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Although Macbeth is a fairly straightfoward play, with few real subplots, there are several crucial scenes.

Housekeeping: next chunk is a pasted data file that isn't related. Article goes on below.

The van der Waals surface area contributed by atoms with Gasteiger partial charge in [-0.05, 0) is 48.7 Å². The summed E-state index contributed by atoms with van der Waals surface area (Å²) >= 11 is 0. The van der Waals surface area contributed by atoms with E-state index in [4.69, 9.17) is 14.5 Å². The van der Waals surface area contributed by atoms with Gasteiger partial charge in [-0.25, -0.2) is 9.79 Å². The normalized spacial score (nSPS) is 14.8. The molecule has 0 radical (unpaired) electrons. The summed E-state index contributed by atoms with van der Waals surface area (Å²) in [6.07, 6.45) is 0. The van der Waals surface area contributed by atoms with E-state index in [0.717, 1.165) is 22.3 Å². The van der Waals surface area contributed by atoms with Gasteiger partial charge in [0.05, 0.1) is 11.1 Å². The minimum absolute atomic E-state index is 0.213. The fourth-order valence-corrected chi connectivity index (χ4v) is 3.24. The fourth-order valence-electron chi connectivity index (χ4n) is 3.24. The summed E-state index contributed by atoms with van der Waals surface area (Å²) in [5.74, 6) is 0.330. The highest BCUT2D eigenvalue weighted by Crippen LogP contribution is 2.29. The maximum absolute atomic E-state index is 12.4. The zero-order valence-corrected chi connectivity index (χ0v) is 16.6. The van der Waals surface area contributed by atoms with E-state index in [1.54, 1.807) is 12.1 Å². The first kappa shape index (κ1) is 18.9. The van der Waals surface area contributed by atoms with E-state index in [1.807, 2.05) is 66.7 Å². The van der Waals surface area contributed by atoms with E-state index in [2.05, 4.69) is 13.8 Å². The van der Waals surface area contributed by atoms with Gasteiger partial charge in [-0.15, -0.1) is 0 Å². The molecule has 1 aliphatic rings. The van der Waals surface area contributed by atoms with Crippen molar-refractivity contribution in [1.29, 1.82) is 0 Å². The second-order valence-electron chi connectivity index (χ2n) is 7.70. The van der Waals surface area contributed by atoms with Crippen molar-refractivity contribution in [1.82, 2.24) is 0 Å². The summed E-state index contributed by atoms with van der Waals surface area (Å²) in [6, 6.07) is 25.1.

The first would be, obviously, Act I Scene 3, when Macbeth and Banquo encounter the witches. It is there that Macbeth has his ambition piqued by the witches' prophecy that he will be Thane of Cawdor and "King hereafter." It is this event that sets the plot in motion. Yet it is not a given that Macbeth is going to carry out the murder of Duncan. In Act I Scene 7, he vacillates over committing the murder before ultimately deciding to call off the plot. Lady Macbeth, however, goads him into the act, questioning his manhood and his honor. Later, the witches again figure heavily in the plot when, in Act IV Scene 1, they summon three visions for Macbeth that convince him of his own invulnerability to his enemies. They tell him that he can only be destroyed when Birnam Wood marches on Dunsinane (his castle) and then only by a man who was not born of a woman. Another crucial scene is Act IV Scene 3, in which Duncan and Macbeth agree to overthrow the tyrannical Macbeth. Finally, there are two crucial scenes in the Act V. In Scene 5, Macbeth discovers both that his wife has committed suicide and that, apparently, Birnam Wood is advancing against the castle. In the final scene, Macbeth discovers that Macduff was in fact born by Caesarian section, and thus not "of woman," and realizes that the witches have tricked him. He dies, and Malcolm becomes king.
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